Cumulatively, almost 1.3 million borrowers have had their employment eligibility certified and have received a qualifying payment count so they can keep track of where they stand on attaining PSLF. The qualifying payment counts for these borrowers are pegged as of their last employment certification or combined form submission. Since borrowers do not formally enroll or un-enroll in PSLF or TEPSLF, FSA does not know how many of them still plan to pursue forgiveness on this basis, but those that do plan to do so, will continue to make steady progress during the payment pause as these months count toward PSLF or TEPSLF, if the borrower’s employment continues to qualify. FSA will include information about these borrowers’ further progress toward forgiveness in its future data reports.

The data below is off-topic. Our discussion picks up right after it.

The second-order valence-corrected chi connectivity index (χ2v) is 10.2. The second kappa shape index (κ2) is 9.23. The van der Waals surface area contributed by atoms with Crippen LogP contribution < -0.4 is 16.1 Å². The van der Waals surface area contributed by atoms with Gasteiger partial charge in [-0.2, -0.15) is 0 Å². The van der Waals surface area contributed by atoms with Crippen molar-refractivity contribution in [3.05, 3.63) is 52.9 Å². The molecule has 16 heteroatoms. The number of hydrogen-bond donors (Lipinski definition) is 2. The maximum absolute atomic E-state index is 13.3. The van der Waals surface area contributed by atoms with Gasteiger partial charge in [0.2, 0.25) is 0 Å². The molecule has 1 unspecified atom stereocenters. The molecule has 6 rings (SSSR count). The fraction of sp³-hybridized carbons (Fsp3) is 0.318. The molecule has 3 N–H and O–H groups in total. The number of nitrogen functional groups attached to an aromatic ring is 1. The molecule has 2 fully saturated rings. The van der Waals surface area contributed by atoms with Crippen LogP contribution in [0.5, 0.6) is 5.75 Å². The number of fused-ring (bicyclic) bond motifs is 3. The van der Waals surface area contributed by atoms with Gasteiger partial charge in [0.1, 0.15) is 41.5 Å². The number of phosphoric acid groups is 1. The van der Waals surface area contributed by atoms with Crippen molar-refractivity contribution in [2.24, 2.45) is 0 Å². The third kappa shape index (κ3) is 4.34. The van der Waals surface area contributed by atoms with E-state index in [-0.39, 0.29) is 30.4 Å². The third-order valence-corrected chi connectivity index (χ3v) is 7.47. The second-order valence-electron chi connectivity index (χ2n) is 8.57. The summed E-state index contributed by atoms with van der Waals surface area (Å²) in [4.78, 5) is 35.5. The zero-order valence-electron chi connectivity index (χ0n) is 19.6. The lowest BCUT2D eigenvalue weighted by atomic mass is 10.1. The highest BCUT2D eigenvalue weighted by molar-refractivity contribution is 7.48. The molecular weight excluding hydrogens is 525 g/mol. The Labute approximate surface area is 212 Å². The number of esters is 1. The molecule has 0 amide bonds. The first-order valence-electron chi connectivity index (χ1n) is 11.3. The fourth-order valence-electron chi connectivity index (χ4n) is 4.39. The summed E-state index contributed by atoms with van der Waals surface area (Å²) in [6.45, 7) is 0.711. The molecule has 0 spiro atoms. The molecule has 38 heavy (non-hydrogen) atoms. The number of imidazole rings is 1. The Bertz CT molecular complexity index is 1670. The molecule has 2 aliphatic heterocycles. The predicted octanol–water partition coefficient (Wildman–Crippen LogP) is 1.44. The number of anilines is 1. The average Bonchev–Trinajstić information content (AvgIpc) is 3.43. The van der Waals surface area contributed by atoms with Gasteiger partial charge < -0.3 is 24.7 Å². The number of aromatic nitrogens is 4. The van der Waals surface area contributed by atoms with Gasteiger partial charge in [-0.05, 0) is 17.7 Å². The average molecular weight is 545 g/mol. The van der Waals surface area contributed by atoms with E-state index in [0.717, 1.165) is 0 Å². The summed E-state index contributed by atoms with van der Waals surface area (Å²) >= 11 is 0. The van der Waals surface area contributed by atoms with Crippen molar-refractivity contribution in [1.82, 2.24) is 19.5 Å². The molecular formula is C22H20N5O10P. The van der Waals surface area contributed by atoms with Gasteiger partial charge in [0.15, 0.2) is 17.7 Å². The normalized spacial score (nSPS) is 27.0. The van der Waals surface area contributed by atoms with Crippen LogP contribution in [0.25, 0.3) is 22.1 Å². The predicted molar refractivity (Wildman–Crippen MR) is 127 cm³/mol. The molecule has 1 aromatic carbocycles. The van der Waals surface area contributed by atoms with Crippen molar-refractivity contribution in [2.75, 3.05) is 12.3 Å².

The new PSLF report provides greater insight into why many borrowers are not meeting the forgiveness requirements. For most borrowers, it is simply a matter of timing. Over 82% of borrowers who do not yet qualify for forgiveness have eligible loans that have been in repayment less than 120 months, meaning they could not yet have accumulated the required 120 months of qualifying employment or qualifying payments. One notable problem here relates to borrowers who consolidated older federal student loans into new Direct Loans and then were made to start over on a brand-new clock; they did not get credit for employment or payment activity on their prior loans. This issue merits further consideration and potential revision as a matter of equity. In the meantime, however, close to half the borrowers who do not yet qualify for PSLF on this basis are held back by this treatment of their consolidated loans. The remaining 18% of borrowers who do not yet qualify for forgiveness divide as follows: 14% do not have 120 months of qualifying employment so far; the remaining 4% have met all requirements except having 120 qualifying payments.